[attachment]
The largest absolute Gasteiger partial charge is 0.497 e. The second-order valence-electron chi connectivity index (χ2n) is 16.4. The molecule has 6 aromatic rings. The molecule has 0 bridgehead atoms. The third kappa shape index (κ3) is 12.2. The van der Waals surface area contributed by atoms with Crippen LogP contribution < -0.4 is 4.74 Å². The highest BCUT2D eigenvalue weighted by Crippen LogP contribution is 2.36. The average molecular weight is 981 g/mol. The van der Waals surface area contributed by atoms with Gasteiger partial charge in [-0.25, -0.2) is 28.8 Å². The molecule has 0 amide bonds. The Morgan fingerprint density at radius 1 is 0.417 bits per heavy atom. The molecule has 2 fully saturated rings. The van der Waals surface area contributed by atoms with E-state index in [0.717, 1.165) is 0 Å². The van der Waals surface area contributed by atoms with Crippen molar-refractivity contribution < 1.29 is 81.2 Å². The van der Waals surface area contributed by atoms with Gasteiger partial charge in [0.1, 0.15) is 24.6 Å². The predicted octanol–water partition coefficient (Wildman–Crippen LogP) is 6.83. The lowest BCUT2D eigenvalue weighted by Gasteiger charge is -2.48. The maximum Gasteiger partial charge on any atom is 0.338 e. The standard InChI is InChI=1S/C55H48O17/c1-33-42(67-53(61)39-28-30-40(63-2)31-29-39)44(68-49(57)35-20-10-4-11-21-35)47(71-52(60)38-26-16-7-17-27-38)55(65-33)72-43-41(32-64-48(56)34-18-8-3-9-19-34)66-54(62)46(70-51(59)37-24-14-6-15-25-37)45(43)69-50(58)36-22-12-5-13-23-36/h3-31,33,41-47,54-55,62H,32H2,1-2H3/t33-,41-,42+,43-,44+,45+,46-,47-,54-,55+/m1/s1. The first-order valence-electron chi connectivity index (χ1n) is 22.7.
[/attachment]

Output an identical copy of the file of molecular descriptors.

The largest absolute Gasteiger partial charge is 0.497 e. The second-order valence-electron chi connectivity index (χ2n) is 16.4. The molecule has 6 aromatic rings. The molecule has 0 bridgehead atoms. The third kappa shape index (κ3) is 12.2. The van der Waals surface area contributed by atoms with Crippen LogP contribution < -0.4 is 4.74 Å². The highest BCUT2D eigenvalue weighted by Crippen LogP contribution is 2.36. The average molecular weight is 981 g/mol. The van der Waals surface area contributed by atoms with Gasteiger partial charge in [-0.25, -0.2) is 28.8 Å². The molecule has 0 amide bonds. The Morgan fingerprint density at radius 1 is 0.417 bits per heavy atom. The molecule has 2 fully saturated rings. The van der Waals surface area contributed by atoms with E-state index in [0.717, 1.165) is 0 Å². The van der Waals surface area contributed by atoms with Crippen molar-refractivity contribution < 1.29 is 81.2 Å². The van der Waals surface area contributed by atoms with Gasteiger partial charge in [0.1, 0.15) is 24.6 Å². The predicted octanol–water partition coefficient (Wildman–Crippen LogP) is 6.83. The lowest BCUT2D eigenvalue weighted by Gasteiger charge is -2.48. The maximum Gasteiger partial charge on any atom is 0.338 e. The standard InChI is InChI=1S/C55H48O17/c1-33-42(67-53(61)39-28-30-40(63-2)31-29-39)44(68-49(57)35-20-10-4-11-21-35)47(71-52(60)38-26-16-7-17-27-38)55(65-33)72-43-41(32-64-48(56)34-18-8-3-9-19-34)66-54(62)46(70-51(59)37-24-14-6-15-25-37)45(43)69-50(58)36-22-12-5-13-23-36/h3-31,33,41-47,54-55,62H,32H2,1-2H3/t33-,41-,42+,43-,44+,45+,46-,47-,54-,55+/m1/s1. The first-order valence-electron chi connectivity index (χ1n) is 22.7.